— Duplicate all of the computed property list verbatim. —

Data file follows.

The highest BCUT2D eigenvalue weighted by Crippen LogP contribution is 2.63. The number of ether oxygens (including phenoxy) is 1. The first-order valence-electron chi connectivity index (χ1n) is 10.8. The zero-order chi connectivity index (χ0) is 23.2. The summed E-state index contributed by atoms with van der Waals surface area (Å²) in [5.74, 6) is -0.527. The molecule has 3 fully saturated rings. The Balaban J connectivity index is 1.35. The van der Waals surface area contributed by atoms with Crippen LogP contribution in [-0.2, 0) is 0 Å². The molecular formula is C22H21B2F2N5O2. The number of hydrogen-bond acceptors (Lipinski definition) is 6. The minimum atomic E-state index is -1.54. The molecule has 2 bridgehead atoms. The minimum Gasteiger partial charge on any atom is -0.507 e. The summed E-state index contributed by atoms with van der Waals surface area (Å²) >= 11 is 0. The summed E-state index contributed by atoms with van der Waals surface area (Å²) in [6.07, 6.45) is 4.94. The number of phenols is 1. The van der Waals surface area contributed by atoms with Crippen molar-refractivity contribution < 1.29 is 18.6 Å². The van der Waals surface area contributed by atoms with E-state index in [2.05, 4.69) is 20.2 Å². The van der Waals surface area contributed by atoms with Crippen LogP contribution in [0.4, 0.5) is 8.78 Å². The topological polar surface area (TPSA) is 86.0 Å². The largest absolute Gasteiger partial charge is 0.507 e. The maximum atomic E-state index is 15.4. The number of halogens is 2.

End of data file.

The highest BCUT2D eigenvalue weighted by Crippen LogP contribution is 2.63. The number of ether oxygens (including phenoxy) is 1. The first-order valence-electron chi connectivity index (χ1n) is 10.8. The zero-order chi connectivity index (χ0) is 23.2. The summed E-state index contributed by atoms with van der Waals surface area (Å²) in [5.74, 6) is -0.527. The molecule has 3 fully saturated rings. The Balaban J connectivity index is 1.35. The van der Waals surface area contributed by atoms with Crippen LogP contribution in [-0.2, 0) is 0 Å². The molecular formula is C22H21B2F2N5O2. The number of hydrogen-bond acceptors (Lipinski definition) is 6. The minimum atomic E-state index is -1.54. The molecule has 2 bridgehead atoms. The minimum Gasteiger partial charge on any atom is -0.507 e. The summed E-state index contributed by atoms with van der Waals surface area (Å²) >= 11 is 0. The summed E-state index contributed by atoms with van der Waals surface area (Å²) in [6.07, 6.45) is 4.94. The number of phenols is 1. The van der Waals surface area contributed by atoms with Crippen molar-refractivity contribution < 1.29 is 18.6 Å². The van der Waals surface area contributed by atoms with E-state index in [2.05, 4.69) is 20.2 Å². The van der Waals surface area contributed by atoms with Crippen LogP contribution in [0.4, 0.5) is 8.78 Å². The topological polar surface area (TPSA) is 86.0 Å². The largest absolute Gasteiger partial charge is 0.507 e. The maximum atomic E-state index is 15.4. The number of halogens is 2.